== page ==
The episode kicks off with some symbolic cinematography, finding Jimmy ready to do community service as part of his sentence. What seemed at first like a slap on the wrist is now beginning to take its toll, and the result of the court hearing is starting to look like a Pyrrhic victory. Jimmy’s forced to do degrading work, far from the comfortable offices he’s used to residing in.
It’s a Murphy’s Law kind of episode, as this humiliating labour is just the first of a series of unfortunate events that befall Jimmy. The poor guy doesn’t catch a break for the whole episode! Not one redeeming circumstance.
The bad luck continues even when he dons his filmmaker persona Saul Goodman. Though the work is a little more dignified, his clients are flaking out and leaving him with fewer funds with every shoot. (Side note: the guitar shop guys are the worst!) Jimmy’s pride forces him to keep paying his end of the office expenses though, even when Kim asks him about his financial situation.
There’s another crack in the ice- the fracturing relationship between the two is really becoming evident now. As Jimmy is on the cusp of going down a darker path in life he starts to exhibit meaner tendencies, and though the change is subtle it’s enough for the eagle-eyed Kim to distance herself from his schemes.
She’s having issues of her own contributing to her stress- the guilt of knowing that they scammed Chuck is beginning to take a toll on her and it’s easy to see her potentially losing Mesa Verde as a client. Whether it’s due to her own admission or a glaring error on her part remains to be seen.
Meanwhile Nacho visits notorious pie fetishist Pryce with a new errand. He wants some empty medicine capsules to give to Hector Salamanca. Pryce sheepishly agrees but keeps waffling, continuing his streak of being the most annoying character in the series. He asks Mike for help but the hired gun seems to be in high spirits, having found a new potential love interest.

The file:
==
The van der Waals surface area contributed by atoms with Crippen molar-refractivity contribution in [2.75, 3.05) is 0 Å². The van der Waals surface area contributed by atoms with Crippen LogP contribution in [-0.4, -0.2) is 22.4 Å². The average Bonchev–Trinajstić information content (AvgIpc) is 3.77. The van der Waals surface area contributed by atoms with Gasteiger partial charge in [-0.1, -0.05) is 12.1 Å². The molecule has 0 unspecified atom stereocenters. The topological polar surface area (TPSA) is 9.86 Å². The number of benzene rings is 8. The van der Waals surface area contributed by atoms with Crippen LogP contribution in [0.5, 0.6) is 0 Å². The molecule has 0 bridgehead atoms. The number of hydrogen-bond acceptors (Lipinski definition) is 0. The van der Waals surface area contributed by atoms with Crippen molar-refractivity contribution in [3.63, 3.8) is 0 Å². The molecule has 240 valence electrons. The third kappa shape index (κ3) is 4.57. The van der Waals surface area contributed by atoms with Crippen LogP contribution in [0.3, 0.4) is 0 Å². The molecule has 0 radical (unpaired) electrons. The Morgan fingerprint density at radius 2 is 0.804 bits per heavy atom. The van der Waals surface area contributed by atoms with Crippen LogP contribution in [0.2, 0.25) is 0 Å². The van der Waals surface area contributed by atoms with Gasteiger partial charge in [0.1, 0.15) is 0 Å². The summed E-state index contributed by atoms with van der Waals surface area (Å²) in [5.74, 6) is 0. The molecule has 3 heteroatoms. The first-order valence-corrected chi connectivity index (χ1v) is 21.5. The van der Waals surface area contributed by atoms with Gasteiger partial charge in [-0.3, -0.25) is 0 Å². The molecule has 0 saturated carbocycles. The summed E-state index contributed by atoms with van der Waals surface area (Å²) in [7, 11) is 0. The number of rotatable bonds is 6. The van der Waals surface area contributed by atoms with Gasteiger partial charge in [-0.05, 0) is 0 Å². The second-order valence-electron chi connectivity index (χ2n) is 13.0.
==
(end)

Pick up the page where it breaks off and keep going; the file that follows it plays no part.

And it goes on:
I was skeptical of this small seemingly throwaway plot scattered marginally throughout the past two episodes, but I should know to trust Vince Gilligan as it seems to be leading to something important involving Mike’s decisions. Already his chat with Anita makes him reconsider his answer to Pryce, and he ends up meeting with him and Nacho to talk about the plan. “Fun grandpa Mike” is not gonna last long.
The episode concludes with Jimmy at wit’s end in his insurance company’s office. A seemingly genuine breakdown leads to him trying a new revenge plot on his brother. It’s a dissonant scene but one that forces the viewers to realize that even comedic foils have a breaking point. The lack of money, the frustrating clients, the demeaning community service, the failing relationship with Kim, and all the other tiny mishaps are wearing him down. We’re starting to see the really morally reprehensible side of “Saul Goodman” coming out. Of course Slippin’ Jimmy’s never been a paragon of virtue but a lot of his actions have been framed as innocuous.
Here he’s vindictive and mean, with the final shot showing an anger never seen in him before. It slipped out briefly in the interaction with the pizza guy and when plotting scams with Kim in the restaurant, but it’s now out on full display. “There are only two kinds of people in this world kid, wolves and sheep,” said the grifter in a season 2 flashback scene, and they’re starting to shape Jimmy into a full-fledged wolf.